Weekly View – new headwinds

The CIO office’s view of the week ahead.

Apple made headlines for being the first company to reach a market capitalisation of USD 1 trillion. This milestone highlights two key points about the technology sector, in particular the FAANGs (Facebook, Apple, Amazon, Netflix, Google) which dominate it. Apple and Amazon’s continued success stems from their highly diversified business, which makes them less dependent on narrow revenue sources. Meanwhile, advertising-driven Facebook and Google and subscription-based Netflix have trailed behind. This shows that the FAANGs should not be considered as a single homogeneous group, but rather as business models that are impacted by various cycles, with those with more diversified businesses being less vulnerable to these variabilities. The second notable observation is that these companies can continue to justify their high share prices with strong earnings growth despite their size. We are neutral on the tech sector as risks on regulation and a potential spread of the trade dispute to the technology stocks remains.

Global bond markets were impacted by the BoJ’s decision to increase flexibility around its 10-year bond yield, allowing it to rise moderately. Yield curves around the world steepened, revealing the anchor role Japan has played for the yield curves of other developed economies. Credit risk, which has been subdued over the last decade, shows signs of resurfacing and is an area to monitor. While the rise in global bond yields is an important factor affecting global market valuations, earnings growth remains healthy, as demonstrated by the latest quarterly results.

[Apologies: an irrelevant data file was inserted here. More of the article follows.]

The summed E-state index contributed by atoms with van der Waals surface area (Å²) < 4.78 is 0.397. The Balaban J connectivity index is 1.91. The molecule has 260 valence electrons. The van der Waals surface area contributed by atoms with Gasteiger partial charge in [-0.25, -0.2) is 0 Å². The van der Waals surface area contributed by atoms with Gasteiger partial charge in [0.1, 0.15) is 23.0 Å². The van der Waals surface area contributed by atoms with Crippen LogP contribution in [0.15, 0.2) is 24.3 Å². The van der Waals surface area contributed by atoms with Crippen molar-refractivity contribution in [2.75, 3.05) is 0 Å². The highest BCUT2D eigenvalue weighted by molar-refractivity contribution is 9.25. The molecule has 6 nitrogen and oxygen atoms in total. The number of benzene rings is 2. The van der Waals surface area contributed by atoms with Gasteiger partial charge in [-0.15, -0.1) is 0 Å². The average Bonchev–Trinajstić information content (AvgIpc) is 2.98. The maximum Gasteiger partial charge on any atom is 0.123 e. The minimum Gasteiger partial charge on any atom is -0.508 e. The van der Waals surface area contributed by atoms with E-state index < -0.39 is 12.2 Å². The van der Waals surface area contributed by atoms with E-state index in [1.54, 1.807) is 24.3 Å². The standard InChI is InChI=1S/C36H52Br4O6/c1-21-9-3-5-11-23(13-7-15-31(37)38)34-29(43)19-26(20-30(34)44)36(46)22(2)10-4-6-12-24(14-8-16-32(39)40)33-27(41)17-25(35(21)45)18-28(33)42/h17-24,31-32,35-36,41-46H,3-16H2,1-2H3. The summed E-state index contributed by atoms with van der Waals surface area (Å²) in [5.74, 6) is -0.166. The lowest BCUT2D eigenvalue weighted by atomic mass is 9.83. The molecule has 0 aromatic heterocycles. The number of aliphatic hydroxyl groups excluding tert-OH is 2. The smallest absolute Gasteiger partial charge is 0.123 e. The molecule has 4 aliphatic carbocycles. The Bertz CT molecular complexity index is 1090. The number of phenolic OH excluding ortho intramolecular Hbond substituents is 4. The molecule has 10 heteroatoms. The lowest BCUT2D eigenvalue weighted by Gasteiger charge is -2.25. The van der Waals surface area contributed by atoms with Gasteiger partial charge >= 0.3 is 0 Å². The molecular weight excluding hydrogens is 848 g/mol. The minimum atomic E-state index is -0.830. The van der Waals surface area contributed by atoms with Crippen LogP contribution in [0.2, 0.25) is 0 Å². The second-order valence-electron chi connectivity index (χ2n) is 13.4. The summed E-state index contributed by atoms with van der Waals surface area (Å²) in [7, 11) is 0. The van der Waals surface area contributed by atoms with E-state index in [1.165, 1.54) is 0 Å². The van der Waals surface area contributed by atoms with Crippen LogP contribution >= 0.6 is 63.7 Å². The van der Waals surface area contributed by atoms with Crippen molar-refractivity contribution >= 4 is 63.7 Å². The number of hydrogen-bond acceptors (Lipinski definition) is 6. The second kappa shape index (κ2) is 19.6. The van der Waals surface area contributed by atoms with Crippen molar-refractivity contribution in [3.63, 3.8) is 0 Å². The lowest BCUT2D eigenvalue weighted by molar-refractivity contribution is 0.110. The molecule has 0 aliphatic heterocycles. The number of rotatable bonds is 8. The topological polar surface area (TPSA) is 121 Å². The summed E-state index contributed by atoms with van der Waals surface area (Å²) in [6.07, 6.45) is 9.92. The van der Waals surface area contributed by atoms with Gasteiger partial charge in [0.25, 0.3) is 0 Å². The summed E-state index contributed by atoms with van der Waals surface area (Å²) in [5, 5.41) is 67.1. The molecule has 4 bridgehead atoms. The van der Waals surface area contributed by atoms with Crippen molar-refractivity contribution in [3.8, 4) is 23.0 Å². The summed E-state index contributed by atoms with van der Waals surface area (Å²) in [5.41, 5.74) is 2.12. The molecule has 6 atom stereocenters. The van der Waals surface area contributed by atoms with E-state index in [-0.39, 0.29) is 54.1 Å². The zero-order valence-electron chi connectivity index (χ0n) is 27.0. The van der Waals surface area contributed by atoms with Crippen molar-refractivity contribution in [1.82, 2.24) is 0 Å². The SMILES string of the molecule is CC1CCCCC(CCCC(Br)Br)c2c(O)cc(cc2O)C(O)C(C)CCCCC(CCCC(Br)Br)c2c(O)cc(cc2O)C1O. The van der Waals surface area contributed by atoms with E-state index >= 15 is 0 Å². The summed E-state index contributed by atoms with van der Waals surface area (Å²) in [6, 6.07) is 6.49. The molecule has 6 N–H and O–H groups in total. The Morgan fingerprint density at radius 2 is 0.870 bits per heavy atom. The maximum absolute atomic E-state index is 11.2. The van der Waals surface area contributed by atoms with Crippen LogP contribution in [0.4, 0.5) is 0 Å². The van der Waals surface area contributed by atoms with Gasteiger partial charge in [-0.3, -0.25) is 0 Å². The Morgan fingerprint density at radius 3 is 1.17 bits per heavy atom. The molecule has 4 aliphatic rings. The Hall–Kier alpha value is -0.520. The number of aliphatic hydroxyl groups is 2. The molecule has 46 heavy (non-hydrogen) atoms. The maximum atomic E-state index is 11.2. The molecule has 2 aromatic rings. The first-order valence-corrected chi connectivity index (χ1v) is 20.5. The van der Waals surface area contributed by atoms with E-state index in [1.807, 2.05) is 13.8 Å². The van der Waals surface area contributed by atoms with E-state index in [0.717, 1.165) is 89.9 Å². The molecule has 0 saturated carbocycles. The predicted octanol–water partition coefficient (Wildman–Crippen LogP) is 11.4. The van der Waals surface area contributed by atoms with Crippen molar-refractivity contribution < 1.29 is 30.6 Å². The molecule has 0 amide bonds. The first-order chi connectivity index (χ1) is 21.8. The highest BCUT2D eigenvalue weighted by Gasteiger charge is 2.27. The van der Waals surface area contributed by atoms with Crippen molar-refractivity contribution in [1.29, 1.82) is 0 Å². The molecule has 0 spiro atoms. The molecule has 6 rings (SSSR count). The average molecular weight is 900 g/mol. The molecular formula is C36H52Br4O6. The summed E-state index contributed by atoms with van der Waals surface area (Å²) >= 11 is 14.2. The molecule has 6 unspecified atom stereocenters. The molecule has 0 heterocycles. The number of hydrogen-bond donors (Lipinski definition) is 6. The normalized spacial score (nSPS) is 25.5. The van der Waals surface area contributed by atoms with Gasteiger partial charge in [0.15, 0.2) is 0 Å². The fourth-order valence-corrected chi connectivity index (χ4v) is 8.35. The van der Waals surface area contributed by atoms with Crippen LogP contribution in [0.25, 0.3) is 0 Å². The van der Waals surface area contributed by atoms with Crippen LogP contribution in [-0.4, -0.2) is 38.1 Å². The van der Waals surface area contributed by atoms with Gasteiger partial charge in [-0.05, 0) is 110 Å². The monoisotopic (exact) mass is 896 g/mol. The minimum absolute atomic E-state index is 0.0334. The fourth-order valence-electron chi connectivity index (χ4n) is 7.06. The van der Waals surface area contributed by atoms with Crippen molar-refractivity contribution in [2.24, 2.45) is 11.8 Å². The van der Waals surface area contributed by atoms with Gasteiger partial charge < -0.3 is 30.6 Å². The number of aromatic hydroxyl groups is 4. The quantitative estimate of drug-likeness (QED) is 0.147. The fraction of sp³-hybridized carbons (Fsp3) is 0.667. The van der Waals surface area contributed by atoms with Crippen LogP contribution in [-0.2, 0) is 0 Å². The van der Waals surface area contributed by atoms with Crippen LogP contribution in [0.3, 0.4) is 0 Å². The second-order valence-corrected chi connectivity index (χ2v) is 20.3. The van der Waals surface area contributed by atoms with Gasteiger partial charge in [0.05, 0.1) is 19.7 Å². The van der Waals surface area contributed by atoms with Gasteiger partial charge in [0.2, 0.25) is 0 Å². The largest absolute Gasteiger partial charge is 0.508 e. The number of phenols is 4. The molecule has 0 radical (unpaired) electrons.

Chinese equities were last week’s worst performers as trade tensions with the US remain elevated despite no concrete decisions being made. Meanwhile, Italy reintroduced the prospect of sovereign credit risk with the announcement from members of its government that the 2019 budget discussions have started and so far are not consistent with Brussels’ numbers. Italian spreads widened as a result as European bank shares declined. China and Italy remain immediate challenges for markets.

Alexandre Tavazzi, Head of CIO office, Pictet Wealth Management

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